One of the questions that we are frequently asked is: “when can I be sure the bed bugs are gone?” The short answer is that if you have had a professional treatment and if it has been three weeks since the end of the treatment with no signs (i.e. bites, live bugs, new fecal matter or casts skins) of continuing infestation, then it is likely that your bed bug infestation has been controlled. The problem is that the real answer can be more complicated than this as there may be a number of complicating factors, including:
- The size of the original infestation
- The type of treatment
- How thorough the treatment was
- The type of home
Let’s address each of these issues in turn.
The Size of the Original Infestation
The larger the infestation was allowed to become, the more difficult it will be to treat. As bed bugs increase in number they spread from their original hiding places, increasing the number of locations that have to be treated and making the treatment more complex. Larger infestations may take multiple treatments for complete control.
The Type of Treatment
There are a number of recommended treatments for bed bugs; to understand more about the different types of professional treatment please see the Factsheet Titled: Understanding Bed Bug Treatments. If an insecticide treatment was used, it is likely that more than one application of insecticides may be necessary for complete control of a bed bug infestation. If a heat treatment is used to control the infestation it is more likely that one treatment will be enough, but re treatment may be necessary if there were some areas that were not treated completely, or if bed bugs were reintroduced.
The Thoroughness of Treatment
Bed bug infestations are complicated, which can make effective control challenging. If a treatment does not address all of the infested areas, which can spread well beyond the bedroom, then multiple repeat treatments will be necessary to successfully control the infestation. This will increase the amount of time between when the treatment process begins and when your home can be considered bed bug free.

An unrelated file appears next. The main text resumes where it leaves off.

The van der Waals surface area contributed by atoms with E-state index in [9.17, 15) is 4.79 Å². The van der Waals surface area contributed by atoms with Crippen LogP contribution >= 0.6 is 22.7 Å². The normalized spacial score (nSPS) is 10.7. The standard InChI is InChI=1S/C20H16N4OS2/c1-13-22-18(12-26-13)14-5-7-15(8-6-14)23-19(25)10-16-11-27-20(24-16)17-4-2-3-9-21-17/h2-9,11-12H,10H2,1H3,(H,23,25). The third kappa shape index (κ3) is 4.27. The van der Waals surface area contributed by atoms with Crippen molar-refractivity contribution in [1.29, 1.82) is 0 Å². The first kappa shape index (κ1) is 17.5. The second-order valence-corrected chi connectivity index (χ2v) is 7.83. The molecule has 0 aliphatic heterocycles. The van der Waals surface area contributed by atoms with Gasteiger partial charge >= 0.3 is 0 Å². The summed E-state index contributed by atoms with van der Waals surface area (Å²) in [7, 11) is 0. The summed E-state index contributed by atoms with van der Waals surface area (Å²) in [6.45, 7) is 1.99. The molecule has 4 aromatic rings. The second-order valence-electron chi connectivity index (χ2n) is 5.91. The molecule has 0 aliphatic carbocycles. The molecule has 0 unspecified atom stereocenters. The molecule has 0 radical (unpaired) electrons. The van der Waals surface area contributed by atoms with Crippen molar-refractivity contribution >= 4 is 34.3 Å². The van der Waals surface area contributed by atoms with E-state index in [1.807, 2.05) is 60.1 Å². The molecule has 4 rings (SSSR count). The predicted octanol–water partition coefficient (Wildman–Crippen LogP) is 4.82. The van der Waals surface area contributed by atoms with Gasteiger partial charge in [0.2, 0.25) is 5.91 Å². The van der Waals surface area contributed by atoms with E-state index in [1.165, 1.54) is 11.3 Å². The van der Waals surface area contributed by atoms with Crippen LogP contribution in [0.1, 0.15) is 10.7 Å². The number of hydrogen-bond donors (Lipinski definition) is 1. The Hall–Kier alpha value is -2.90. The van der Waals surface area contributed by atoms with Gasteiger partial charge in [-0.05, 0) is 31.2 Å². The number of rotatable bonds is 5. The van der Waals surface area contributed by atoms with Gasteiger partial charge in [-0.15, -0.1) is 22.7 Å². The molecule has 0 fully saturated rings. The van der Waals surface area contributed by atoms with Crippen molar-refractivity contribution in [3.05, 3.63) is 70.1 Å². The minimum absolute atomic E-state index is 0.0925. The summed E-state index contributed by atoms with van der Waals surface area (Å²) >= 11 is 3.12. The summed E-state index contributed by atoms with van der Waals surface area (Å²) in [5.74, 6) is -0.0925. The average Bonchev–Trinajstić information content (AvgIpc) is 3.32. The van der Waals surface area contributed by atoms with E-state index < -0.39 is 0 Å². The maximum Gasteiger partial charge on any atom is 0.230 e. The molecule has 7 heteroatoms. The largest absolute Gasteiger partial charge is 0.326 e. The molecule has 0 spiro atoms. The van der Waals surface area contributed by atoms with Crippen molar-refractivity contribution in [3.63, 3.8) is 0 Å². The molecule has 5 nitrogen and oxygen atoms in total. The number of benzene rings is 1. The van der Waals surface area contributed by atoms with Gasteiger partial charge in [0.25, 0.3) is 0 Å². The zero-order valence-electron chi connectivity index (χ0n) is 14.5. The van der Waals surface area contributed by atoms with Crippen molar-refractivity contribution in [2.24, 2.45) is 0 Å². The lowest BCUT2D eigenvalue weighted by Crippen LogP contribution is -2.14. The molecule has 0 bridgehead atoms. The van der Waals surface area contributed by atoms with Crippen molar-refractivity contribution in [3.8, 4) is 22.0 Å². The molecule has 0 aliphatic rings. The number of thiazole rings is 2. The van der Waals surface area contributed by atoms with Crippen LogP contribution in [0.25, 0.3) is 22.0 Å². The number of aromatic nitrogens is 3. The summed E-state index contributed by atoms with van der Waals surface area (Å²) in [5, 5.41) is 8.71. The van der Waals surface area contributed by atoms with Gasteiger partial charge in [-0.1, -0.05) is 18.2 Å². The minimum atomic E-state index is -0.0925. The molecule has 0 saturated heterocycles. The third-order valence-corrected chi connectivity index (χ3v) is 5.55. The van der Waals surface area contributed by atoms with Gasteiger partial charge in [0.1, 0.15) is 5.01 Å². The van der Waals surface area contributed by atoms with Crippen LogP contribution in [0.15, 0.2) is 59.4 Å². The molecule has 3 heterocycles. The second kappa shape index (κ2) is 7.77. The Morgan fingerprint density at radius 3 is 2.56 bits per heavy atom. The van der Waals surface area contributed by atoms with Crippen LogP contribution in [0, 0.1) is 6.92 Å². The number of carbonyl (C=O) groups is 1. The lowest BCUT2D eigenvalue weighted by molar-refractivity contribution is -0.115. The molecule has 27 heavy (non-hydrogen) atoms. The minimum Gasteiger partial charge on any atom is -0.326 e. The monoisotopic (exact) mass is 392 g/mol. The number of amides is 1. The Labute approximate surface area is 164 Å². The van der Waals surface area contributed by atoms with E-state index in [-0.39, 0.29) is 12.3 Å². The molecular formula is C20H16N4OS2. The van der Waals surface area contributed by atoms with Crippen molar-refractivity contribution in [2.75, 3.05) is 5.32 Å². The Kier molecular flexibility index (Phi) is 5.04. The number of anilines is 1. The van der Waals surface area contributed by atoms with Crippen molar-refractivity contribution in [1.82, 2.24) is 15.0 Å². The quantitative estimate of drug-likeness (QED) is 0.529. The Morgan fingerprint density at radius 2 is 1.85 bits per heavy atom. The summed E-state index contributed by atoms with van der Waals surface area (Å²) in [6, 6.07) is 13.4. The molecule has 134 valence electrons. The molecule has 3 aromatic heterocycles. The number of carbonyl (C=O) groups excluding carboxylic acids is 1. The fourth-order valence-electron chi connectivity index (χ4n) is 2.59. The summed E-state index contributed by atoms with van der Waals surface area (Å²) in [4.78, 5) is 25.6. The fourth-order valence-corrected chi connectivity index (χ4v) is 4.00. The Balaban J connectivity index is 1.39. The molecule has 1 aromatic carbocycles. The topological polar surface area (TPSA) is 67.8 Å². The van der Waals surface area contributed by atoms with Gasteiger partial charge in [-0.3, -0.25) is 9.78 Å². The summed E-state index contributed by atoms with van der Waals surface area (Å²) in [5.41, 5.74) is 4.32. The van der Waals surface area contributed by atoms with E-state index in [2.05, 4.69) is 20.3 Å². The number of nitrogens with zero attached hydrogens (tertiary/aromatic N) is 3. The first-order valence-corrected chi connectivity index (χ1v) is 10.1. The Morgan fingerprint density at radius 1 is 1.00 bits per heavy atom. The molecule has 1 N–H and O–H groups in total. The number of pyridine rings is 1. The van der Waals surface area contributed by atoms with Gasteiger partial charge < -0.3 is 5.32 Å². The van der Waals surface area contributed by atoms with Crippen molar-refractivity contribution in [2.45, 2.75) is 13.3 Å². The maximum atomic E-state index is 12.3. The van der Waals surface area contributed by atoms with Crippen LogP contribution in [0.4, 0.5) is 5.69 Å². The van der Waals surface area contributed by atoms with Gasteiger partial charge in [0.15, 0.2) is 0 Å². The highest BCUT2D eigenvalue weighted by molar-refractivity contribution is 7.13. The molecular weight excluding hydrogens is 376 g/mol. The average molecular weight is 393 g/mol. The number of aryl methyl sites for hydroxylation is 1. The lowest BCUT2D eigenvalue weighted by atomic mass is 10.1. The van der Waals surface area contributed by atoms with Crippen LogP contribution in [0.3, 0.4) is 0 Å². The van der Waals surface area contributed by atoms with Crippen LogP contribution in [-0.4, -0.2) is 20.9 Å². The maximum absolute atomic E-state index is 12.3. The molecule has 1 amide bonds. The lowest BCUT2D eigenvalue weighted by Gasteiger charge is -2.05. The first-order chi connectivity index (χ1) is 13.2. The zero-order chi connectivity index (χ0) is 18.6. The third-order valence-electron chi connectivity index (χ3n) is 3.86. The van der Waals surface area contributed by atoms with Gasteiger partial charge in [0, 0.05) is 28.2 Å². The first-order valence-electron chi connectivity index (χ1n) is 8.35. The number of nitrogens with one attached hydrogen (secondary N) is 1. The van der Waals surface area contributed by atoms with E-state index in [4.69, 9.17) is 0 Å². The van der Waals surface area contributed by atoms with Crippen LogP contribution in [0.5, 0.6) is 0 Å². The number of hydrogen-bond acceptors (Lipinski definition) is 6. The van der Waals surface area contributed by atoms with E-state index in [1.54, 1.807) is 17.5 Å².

The Type of Home
Unfortunately living in Multi-Family housing can make us more vulnerable to becoming infested with bed bugs as well as making it more challenging to control a bed bug infestation. If you live in Multi-Family housing it is important to speak with the property owner/manager right away if you suspect a bed bug infestation. During the inspection and treatment process it is important to make sure that adjacent units are inspected for bed bugs as well as common areas (i.e. laundry room, lounges, mail room etc.) as your home may not be the only infested unit in the building.
As you are trying to assess whether or not the infestation has been controlled it is important to periodically check for bites or live bed bugs. We highly recommend that you install mattress encasements on all the mattress and box springs in your home. Installing encasements will not only protect your furniture from any potential future infestations it will also make it much easier for you to quickly do an inspection of the bed for signs of an infestation. In addition to encasements we recommend installing interceptor traps. These traps are designed to be placed under the legs of beds, chairs and sofas to monitor for bed bug infestations. Pest management professionals may also have other types of traps that you can use. Using these monitoring tools will help you assess if an infestation has been successfully controlled. If you continue to see bed bugs or signs of a bed bug infestation than another inspection and treatment may be necessary.